Why You Actually Should Share Your Instagram Post on Your Instagram Story
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I am an avid Instagrammer, and I try to post almost every day. Accordingly, nearly every time I post a picture into my Instagram feed, I’ll share it on my Instagram story, too. Lately, however, I’ve seen some memes and tweets mocking people who do this, and I thought I’d demystify why exactly it’s important to do so.
To some, it may seem redundant. I get the argument: your audience already saw your post in their feed, so they don’t need to see it in your story, too. But Instagram’s story functionality is an entirely different ballgame, and it’s important to do everything we can as online creators and entrepreneurs to beat the algorithm and earn exposure. It’s actually not redundant at all to publicize your latest post on your Instagram story. It’s simply a smart social strategy. Don’t believe me? Here’s why.
1. Your feed does not give equal opportunity to everyone you follow.
On both Facebook and Instagram, your news feed prioritizes your best friends, family members and favorite celebrities. Yes, they can tell which accounts those are. The algorithm generates your feed based on whose account you check the most often, who you have tagged content with and whose content you continuously engage with.
While this bolsters user experience by showing content you’re most likely to be interested in, it makes it hard for entrepreneurs to get exposure on their follower’s feeds. It’s great to always show up at the top of your mom’s or best friend’s feed, but let’s be real — they’re going to check your feed and engage with your post regardless. Sharing your post to your story can increase the likelihood that more of your followers see it, even if you’re lower in their feed algorithm. I’m sure there have been times when you see a post in someone’s story that you didn’t see in your feed. Sharing to your story is a way to be on the offensive against the friends and family algorithm.
2. You can’t attach a link to an in-feed post.
When you’re launching a new company, introducing a new podcast episode, sharing a YouTube video or posting content that should be attached to a link, many accounts simply have to direct followers to the link in their profile bio. The captions of in-feed posts do not permit links, and rumor has it that trying to add a link (which will show up as a text-only URL) can knock your post down a few pegs on the algorithm. Instagram has a vested interest in keeping users on their app for longer periods of time because of ads. So, they’ve done everything in their power to make leaving the app challenging.
However, if you have a verified account or over 10,000 followers, your account gains the “swipe up” functionality, in which you can add a link to a frame of your story and have viewers swipe up to learn more or engage. If it doesn’t seem fair that only accounts with 10,000 or more followers get this functionality, I hear you — but it isn’t all sunshine and butterflies for accounts with large followings. According to Marketing Charts, stories with fewer than 10,000 followers reach a bit more than 9 percent of their followers through Instagram stories, whereas accounts with between 10,000 and 100,000 followers reach only about 5 percent of followers. The more followers you have, the harder it is to get engagement, which seems backward but is yet another reason why it’s worth sharing your post onto your story.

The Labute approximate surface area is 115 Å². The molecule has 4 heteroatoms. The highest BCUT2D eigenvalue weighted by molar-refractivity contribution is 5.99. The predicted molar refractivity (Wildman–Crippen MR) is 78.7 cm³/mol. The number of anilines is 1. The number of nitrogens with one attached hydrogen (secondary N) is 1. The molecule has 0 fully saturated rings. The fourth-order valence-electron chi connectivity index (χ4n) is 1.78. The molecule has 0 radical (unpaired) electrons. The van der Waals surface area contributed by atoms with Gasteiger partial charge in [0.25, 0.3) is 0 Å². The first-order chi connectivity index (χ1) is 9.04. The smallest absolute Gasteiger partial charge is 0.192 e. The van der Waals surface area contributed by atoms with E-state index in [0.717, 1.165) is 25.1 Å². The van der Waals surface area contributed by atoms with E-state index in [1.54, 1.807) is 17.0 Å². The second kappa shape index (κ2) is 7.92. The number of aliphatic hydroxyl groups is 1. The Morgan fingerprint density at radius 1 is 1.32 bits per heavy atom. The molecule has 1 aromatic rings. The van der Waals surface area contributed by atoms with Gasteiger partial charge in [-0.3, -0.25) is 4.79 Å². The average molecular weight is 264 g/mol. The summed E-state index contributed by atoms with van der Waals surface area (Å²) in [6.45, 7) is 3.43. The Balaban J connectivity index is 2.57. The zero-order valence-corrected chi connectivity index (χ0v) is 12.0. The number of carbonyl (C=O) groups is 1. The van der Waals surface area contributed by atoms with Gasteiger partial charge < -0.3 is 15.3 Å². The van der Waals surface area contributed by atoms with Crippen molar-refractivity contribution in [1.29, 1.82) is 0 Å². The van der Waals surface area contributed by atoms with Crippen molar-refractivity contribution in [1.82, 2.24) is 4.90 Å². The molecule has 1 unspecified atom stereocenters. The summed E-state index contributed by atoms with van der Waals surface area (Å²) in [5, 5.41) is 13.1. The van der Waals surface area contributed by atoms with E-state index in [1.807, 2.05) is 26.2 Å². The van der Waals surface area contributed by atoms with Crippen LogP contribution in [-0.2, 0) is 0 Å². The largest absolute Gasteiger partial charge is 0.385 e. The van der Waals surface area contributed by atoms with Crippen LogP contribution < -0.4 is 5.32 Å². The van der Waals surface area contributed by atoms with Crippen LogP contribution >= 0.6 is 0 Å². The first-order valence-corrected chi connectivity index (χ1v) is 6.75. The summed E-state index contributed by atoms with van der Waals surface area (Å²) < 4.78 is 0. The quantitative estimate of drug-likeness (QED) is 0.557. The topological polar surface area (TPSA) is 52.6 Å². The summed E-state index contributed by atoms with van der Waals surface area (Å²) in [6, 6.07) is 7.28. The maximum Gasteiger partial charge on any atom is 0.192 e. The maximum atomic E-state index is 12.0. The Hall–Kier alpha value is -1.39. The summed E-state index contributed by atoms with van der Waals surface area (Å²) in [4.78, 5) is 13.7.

3. Stories are available for 24 hours.
If you care about engagement, you’ve likely experimented with prime posting times for your Instagram posts. Some advise around 5:00 p.m. when everyone is on the commute home, others say lunchtime, others say late at night. Most audiences are diverse in terms of their time zones, so a “best time to post” is subjective based on where in the world your followers are. This guessing game is alleviated by sharing your post to your story.
When you do, the story frame promoting your post is available for 24 hours and boosted every time you add another story frame. So, if someone across the world is just waking up and you posted eight hours ago, adding another frame to your story brings your story back to their story feed and increases the chance that they’ll see your post… even if your original post is now buried far below all the ‘more relevant’ content in their feeds.
4. Stories can illuminate why your audience should care about your post.
Finally, I advise using Instagram stories to tell your followers why they should care about your post. As important as it is to increase visibility by sharing it twice, you have to spark action. In addition to the status quo “new post” and “tap here” GIFs, I give a few bullet points on why the post is a worthwhile read. Tell your audience what they’ll get from your caption. Is it a vulnerable story you’ve never shared? Are there must-know tips on how to ask for a raise?
Adding these anecdotes is also helpful for followers who actually did see your post in their feed but kept scrolling without taking the time to read the caption or engage. It’s essentially an opportunity to convince them to take another look. It’s not always evident why they should care about your post, but they have to care in order to engage. They need to engage in order for your post to get traction. Your post needs to get traction to be discoverable, and it needs to be discoverable to reach new potential followers.
In order to truly own a social strategy, I urge you to use Instagram stories to your advantage. It amplifies your engagement, which is increasingly important on a social media platform that works against bootstrapping creators who don’t invest in ads. Earn engagement organically through the features you have at your disposal. Instagram stories are at the top of the list.